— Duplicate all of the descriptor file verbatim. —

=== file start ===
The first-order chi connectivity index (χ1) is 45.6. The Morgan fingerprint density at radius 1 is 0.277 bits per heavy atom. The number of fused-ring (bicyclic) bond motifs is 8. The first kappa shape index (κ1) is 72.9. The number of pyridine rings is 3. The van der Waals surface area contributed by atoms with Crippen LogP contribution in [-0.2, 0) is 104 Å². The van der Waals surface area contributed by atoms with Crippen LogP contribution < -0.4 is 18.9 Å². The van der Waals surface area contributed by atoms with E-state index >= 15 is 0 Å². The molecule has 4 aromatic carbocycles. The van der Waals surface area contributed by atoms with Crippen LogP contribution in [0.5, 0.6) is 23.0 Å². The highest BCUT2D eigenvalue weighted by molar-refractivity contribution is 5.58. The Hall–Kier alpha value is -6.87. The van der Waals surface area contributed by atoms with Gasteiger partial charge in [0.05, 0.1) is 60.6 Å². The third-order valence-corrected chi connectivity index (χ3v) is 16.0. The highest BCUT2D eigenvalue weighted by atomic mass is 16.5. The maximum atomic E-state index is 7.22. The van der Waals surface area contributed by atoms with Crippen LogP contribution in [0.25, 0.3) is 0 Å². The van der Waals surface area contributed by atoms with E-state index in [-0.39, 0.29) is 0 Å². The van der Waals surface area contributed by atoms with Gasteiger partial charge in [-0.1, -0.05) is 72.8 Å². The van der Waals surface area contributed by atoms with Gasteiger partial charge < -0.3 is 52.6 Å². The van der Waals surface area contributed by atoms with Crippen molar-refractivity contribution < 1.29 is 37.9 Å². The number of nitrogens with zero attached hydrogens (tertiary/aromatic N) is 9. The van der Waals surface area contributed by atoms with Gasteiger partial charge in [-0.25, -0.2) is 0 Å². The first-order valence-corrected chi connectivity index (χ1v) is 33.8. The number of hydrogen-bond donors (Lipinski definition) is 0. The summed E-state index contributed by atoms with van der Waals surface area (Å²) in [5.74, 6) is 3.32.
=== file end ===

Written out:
The first-order chi connectivity index (χ1) is 45.6. The Morgan fingerprint density at radius 1 is 0.277 bits per heavy atom. The number of fused-ring (bicyclic) bond motifs is 8. The first kappa shape index (κ1) is 72.9. The number of pyridine rings is 3. The van der Waals surface area contributed by atoms with Crippen LogP contribution in [-0.2, 0) is 104 Å². The van der Waals surface area contributed by atoms with Crippen LogP contribution < -0.4 is 18.9 Å². The van der Waals surface area contributed by atoms with E-state index >= 15 is 0 Å². The molecule has 4 aromatic carbocycles. The van der Waals surface area contributed by atoms with Crippen LogP contribution in [0.5, 0.6) is 23.0 Å². The highest BCUT2D eigenvalue weighted by molar-refractivity contribution is 5.58. The Hall–Kier alpha value is -6.87. The van der Waals surface area contributed by atoms with Gasteiger partial charge in [0.05, 0.1) is 60.6 Å². The third-order valence-corrected chi connectivity index (χ3v) is 16.0. The highest BCUT2D eigenvalue weighted by atomic mass is 16.5. The maximum atomic E-state index is 7.22. The van der Waals surface area contributed by atoms with Crippen LogP contribution in [0.25, 0.3) is 0 Å². The van der Waals surface area contributed by atoms with E-state index in [-0.39, 0.29) is 0 Å². The van der Waals surface area contributed by atoms with Gasteiger partial charge in [-0.1, -0.05) is 72.8 Å². The van der Waals surface area contributed by atoms with Gasteiger partial charge < -0.3 is 52.6 Å². The van der Waals surface area contributed by atoms with Crippen molar-refractivity contribution < 1.29 is 37.9 Å². The number of nitrogens with zero attached hydrogens (tertiary/aromatic N) is 9. The van der Waals surface area contributed by atoms with Gasteiger partial charge in [-0.25, -0.2) is 0 Å². The first-order valence-corrected chi connectivity index (χ1v) is 33.8. The number of hydrogen-bond donors (Lipinski definition) is 0. The summed E-state index contributed by atoms with van der Waals surface area (Å²) in [5.74, 6) is 3.32.